When war breaks out, what happens to the weather forecast? Violent conflict disrupts many essential services in developing countries and one of the most overlooked is meteorology, which has surprisingly big consequences for farmers, policymakers, and the aid workers who are there to help.
Without a functioning weather system, it’s significantly harder to prepare for changes of all kinds. Aid and other investments in fragile states can be wasted if decisions are based on faulty assumptions about current or future conditions. But a report from the Canadian think tank International Institute for Sustainable Development (IISD) offers some guidance to peacebuilding practitioners, pointing out that more climate information is freely available today than ever before.
“A Significant Challenge”
“Climate change poses a significant challenge to the transition of fragile states toward peace and stability,” write IISD authors Simon Mason, Andrew Kruczkiewicz, Pietro Ceccato, and Alec Crawford.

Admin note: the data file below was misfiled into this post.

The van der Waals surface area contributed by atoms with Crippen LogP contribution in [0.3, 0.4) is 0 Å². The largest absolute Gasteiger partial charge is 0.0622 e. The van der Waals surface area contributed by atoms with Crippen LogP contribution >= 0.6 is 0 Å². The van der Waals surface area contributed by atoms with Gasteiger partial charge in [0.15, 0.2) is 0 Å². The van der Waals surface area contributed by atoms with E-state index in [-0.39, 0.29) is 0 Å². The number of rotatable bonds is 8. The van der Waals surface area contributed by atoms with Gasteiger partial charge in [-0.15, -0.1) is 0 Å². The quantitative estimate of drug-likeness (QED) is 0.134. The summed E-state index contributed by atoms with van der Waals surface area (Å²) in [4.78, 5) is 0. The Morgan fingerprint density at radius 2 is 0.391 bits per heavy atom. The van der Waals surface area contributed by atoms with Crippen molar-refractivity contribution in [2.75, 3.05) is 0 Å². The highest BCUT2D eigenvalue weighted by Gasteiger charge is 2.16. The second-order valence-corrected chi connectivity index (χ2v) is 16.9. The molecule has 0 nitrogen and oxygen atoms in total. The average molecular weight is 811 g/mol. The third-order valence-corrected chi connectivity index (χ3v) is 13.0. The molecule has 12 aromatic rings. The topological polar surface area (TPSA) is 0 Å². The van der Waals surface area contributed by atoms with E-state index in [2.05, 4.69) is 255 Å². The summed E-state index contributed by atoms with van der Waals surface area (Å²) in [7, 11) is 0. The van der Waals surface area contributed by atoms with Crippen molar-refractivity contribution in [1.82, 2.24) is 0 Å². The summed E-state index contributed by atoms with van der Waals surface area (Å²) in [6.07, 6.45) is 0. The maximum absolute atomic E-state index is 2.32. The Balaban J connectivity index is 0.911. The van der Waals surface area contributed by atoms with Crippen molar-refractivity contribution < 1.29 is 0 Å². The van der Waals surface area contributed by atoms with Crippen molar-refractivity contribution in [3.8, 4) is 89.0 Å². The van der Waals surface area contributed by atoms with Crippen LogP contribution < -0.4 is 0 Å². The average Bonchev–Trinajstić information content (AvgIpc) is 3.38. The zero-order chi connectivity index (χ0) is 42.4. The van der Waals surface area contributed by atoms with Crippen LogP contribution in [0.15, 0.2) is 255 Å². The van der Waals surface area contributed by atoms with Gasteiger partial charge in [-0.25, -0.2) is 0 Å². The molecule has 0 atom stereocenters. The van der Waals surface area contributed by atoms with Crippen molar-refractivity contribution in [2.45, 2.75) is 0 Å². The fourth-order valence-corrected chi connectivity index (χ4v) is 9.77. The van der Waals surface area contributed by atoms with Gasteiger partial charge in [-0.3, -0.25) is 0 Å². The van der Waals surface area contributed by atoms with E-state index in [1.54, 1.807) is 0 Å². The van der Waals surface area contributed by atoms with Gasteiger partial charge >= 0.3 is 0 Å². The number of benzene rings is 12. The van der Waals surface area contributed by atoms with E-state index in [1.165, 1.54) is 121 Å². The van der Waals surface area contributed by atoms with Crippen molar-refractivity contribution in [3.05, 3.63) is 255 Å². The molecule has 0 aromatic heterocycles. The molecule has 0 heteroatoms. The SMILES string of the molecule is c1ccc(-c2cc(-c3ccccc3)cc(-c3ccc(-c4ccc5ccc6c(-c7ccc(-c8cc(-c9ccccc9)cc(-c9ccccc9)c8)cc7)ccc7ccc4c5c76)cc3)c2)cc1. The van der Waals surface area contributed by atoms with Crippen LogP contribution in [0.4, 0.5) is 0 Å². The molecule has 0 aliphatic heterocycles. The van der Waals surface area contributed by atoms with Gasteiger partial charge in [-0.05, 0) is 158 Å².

Cruelly, many of the poorest and most conflict-affected countries are facing the worst effects of climate change, thanks to a confluence of natural and human geography. In sub-Saharan Africa, the Middle East, and South Asia, changes in rainfall, temperature, and frequency of extreme weather events are projected to be most damaging and the majority of the affected population relies on rain-fed agriculture (while contributing the least to greenhouse gas emissions). These stressors can exacerbate or prolong conflict, and violence in turn can further increase people’s vulnerability to environmental change.
A healthy weather service is fed real-time data by numerous stations and rainfall gauges spread across a territory. This data is collected by a central meteorological service to provide context for current conditions, create forecasts, and issue warnings. Collecting climate data allows you to see trends and predict poor conditions, but during conflicts or periods of instability this infrastructure is often disrupted.
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